you have severe depression, suicidal ideation or behaviour, thoughts or acts of self-harm; abnormal thinking; worsening anxiety, tension or agitation
you are taking Mono Amine Oxidase Inhibitors (MAOI drugs) or it is not yet 14 days since MAOI therapy was discontinued
Do not take DEXAMPHETAMINE if you are breastfeeding or plan to breast feed.
Do not use DEXAMPHETAMINE after the expiry date (EXP.) printed on the pack. If you take it after the expiry date has passed, it may have no effect at all, or worse, there may be an entirely unexpected effect.
Do not give it to children unless your doctor has prescribed it. It is not recommended for use in children under three years of age.
Before you start to take it
You must tell your doctor if:
1. you are allergic to any other medicines, or any foods, dyes or preservatives.
2. you have any other medical conditions or health problems, including:
suspicion or presence of any cardiac or heart-related abnormalities; irregular heart beats or rate; family history of sudden/cardiac death
angina (chest pain)
disease of the arteries due to cholesterol deposits
drug dependence or addiction including alcoholism
suffer from insomnia (an inability to sleep).
suffer from depression or schizophrenia or another mental illness.
suffer from motor tic or Tourette syndrome (or a family member does)
suffer from blood pressure and/or take any medications to treat blood pressure.
3. You drink alcohol regularly.
Alcohol should not be taken with DEXAMPHETAMINE.
4. You are pregnant or plan to become pregnant.
DEXAMPHETAMINE like all medicines should not be used during pregnancy, unless your doctor tells you.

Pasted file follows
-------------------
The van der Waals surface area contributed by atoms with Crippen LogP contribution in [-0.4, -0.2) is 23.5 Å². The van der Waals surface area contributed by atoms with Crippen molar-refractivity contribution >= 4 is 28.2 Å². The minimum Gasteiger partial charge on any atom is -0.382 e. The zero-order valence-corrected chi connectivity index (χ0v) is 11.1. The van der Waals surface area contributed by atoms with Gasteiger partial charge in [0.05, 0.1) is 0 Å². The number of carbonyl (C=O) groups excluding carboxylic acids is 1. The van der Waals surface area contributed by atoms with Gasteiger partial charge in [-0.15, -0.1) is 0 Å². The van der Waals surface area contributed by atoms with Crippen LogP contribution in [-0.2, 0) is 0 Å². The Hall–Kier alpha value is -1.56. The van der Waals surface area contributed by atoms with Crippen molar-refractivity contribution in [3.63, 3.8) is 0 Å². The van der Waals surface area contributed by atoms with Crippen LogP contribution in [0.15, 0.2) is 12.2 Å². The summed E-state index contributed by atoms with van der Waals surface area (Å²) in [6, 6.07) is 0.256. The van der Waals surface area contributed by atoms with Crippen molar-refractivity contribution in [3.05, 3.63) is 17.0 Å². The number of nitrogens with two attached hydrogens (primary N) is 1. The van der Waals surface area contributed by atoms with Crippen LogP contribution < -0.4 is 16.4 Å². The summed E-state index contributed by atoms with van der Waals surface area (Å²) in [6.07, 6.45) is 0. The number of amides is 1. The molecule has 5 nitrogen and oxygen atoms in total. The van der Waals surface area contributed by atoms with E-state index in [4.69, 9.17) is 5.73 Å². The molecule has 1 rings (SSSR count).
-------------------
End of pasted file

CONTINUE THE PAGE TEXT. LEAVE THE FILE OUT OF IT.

5. You are breastfeeding or plan to breastfeed.
If you have not told your doctor about any of the above, tell them before you take any DEXAMPHETAMINE.
Taking other medicines
Tell your doctor if you are taking any other medicines, including medicines that you buy without a prescription from a pharmacy, supermarket or health food shop.
Some medicines may interfere with DEXAMPHETAMINE. These include:
drugs which are used to treat depression (e.g. tricyclic antidepressants).
drugs used to treat other types of mental illnesses such as schizophrenia (e.g. chlorpromazine) or manic depressive psychosis (e.g. Lithium Carbonate)
medicines used to treat mental illnesses such as psychotic disorders (e.g. haloperidol (Haldol))
some medicines including Vitamin C and fruit juices which can affect the gastric or urine pH (that is make it acidic or alkaline) may alter the rate of absorption or urinary excretion of dexamphetamine e.g. (guanethidine, reserpine, glutamic acid, ammonium chloride, sodium bicarbonate, acetazolamide, some thiazide diuretics).
blood pressure drugs
anti-epileptic drugs e.g. phenytoin (Dilantin), ethosuximide (Zarontin)
some opioid type analgesics e.g. Pethidine
barbiturates e.g. phenobarbitone
The above medicines may either reduce the effectiveness of DEXAMPHETAMINE, reduce its own effectiveness and/ or react with DEXAMPHETAMINE resulting in untoward or sometimes dangerous side effects.